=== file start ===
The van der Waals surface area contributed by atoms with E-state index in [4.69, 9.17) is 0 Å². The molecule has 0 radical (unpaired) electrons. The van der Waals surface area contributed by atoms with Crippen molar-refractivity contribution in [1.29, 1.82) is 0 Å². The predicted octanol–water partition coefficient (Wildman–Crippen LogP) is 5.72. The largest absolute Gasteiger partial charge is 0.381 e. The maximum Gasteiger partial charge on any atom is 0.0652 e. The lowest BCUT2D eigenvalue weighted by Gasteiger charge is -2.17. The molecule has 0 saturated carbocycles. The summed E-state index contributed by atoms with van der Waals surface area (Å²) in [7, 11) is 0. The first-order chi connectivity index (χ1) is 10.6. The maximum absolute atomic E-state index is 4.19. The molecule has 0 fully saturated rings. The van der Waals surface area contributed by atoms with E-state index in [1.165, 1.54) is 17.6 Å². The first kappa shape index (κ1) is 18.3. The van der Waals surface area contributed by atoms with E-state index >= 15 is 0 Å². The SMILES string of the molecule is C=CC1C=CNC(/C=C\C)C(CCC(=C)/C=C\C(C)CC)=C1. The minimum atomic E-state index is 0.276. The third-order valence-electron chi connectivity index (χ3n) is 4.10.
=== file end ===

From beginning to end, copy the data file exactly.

The van der Waals surface area contributed by atoms with E-state index in [4.69, 9.17) is 0 Å². The molecule has 0 radical (unpaired) electrons. The van der Waals surface area contributed by atoms with Crippen molar-refractivity contribution in [1.29, 1.82) is 0 Å². The predicted octanol–water partition coefficient (Wildman–Crippen LogP) is 5.72. The largest absolute Gasteiger partial charge is 0.381 e. The maximum Gasteiger partial charge on any atom is 0.0652 e. The lowest BCUT2D eigenvalue weighted by Gasteiger charge is -2.17. The molecule has 0 saturated carbocycles. The summed E-state index contributed by atoms with van der Waals surface area (Å²) in [7, 11) is 0. The first-order chi connectivity index (χ1) is 10.6. The maximum absolute atomic E-state index is 4.19. The molecule has 0 fully saturated rings. The van der Waals surface area contributed by atoms with E-state index in [1.165, 1.54) is 17.6 Å². The first kappa shape index (κ1) is 18.3. The van der Waals surface area contributed by atoms with E-state index >= 15 is 0 Å². The SMILES string of the molecule is C=CC1C=CNC(/C=C\C)C(CCC(=C)/C=C\C(C)CC)=C1. The minimum atomic E-state index is 0.276. The third-order valence-electron chi connectivity index (χ3n) is 4.10.